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Judge Susan Criss raises $317,000 in her Democratic campaign for Texas Supreme Court, Place 8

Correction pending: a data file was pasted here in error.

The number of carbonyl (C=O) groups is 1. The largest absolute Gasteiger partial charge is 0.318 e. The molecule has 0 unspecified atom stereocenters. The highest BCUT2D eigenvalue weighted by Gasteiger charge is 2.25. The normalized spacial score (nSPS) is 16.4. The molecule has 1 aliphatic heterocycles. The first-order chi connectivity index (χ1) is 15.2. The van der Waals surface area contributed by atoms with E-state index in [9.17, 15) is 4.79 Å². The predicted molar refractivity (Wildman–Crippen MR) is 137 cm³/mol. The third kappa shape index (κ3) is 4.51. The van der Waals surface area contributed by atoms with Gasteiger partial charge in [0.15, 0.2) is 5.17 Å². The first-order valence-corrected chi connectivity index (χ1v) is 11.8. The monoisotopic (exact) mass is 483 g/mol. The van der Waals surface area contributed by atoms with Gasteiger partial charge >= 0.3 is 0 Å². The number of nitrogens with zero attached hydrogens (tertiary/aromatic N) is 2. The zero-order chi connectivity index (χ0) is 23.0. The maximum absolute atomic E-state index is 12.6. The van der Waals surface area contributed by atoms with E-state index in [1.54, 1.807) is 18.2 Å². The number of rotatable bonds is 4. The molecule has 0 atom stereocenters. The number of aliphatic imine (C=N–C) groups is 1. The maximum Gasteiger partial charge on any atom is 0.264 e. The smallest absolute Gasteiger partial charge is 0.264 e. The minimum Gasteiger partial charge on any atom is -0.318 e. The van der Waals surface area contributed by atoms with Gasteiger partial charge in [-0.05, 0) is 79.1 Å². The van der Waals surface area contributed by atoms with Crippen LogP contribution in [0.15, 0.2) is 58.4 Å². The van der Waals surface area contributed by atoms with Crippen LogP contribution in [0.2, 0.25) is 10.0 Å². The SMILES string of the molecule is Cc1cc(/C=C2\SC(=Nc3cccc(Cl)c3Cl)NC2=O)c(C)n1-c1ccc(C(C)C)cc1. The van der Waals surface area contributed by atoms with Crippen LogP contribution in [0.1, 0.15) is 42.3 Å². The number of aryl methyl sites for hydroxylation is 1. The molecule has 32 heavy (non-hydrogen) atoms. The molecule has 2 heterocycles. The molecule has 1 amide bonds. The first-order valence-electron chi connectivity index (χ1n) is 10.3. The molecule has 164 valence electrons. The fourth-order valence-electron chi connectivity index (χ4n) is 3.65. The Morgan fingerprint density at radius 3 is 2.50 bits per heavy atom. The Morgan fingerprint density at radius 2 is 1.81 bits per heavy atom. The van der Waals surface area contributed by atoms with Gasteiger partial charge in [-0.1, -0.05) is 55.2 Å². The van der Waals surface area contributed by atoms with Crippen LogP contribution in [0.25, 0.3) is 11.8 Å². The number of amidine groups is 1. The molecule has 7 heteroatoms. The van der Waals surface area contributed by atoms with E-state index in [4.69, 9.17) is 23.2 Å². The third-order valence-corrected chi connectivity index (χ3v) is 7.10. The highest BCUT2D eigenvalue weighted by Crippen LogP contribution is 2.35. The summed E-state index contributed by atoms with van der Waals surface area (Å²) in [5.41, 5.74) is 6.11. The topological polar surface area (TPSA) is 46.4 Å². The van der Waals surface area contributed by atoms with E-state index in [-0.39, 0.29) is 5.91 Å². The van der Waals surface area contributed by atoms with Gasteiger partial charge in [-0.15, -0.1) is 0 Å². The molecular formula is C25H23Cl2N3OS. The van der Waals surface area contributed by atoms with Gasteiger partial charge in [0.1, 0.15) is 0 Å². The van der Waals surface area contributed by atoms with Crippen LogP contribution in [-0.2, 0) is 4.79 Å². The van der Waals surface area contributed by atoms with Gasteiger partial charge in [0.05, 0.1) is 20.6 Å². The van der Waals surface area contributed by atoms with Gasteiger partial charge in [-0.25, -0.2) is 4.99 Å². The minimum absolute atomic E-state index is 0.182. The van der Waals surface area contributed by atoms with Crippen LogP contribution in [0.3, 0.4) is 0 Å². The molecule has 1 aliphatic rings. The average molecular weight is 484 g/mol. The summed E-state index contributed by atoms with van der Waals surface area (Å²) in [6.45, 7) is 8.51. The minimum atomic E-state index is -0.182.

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The University of Texas Board of Regents, the governing body for The University of Texas System, will hold their next regular meeting at the University of Texas-Pan American in Edinburg on Wednesday, February 6 and Thursday, February 7. The regents, who are appointed by the governor and confirmed by the Senate, wield tremendous influence over how and where the UT System’s $10.7 billion, two-year budget is spent. District Judge Susan Criss, D-Galveston, a candidate for Texas Supreme Court, has called on the UT System to bring a law school to the Rio Grande Valley, which is predominantly Hispanic. “Of the more than 77,000 lawyers in Texas, only 14 percent are from minority populations, according to a report produced last spring by the State Bar of Texas,” said Criss. “Yet more than 59 percent of Texas schoolchildren are considered to be from minority populations, and Mexican Americans make up one-third of our state’s population. We need to encourage more minority students to pursue careers in the law.” Featured in this group portrait taken in November are: standing from left: James D. Dannenbaum; Colleen McHugh; Robert A. Estrada; Paul Foster; John W. Barnhill, Jr.; Printice L. Gary; and student regent Randal Matthew Camarillo. Seated from left: Vice Chairman James R. Huffines; Chairman H. Scott Caven, Jr.; and Vice Chairman Robert B. Rowling. The UT Board of Regents is composed of nine members who are appointed by the Governor and confirmed by the Senate. Terms for regents are scheduled for six years each and staggered so that three members’ terms will usually expire on February 1 of odd-numbered years. In addition, the governor appoints a student regent for a one-year term that expires on May 31.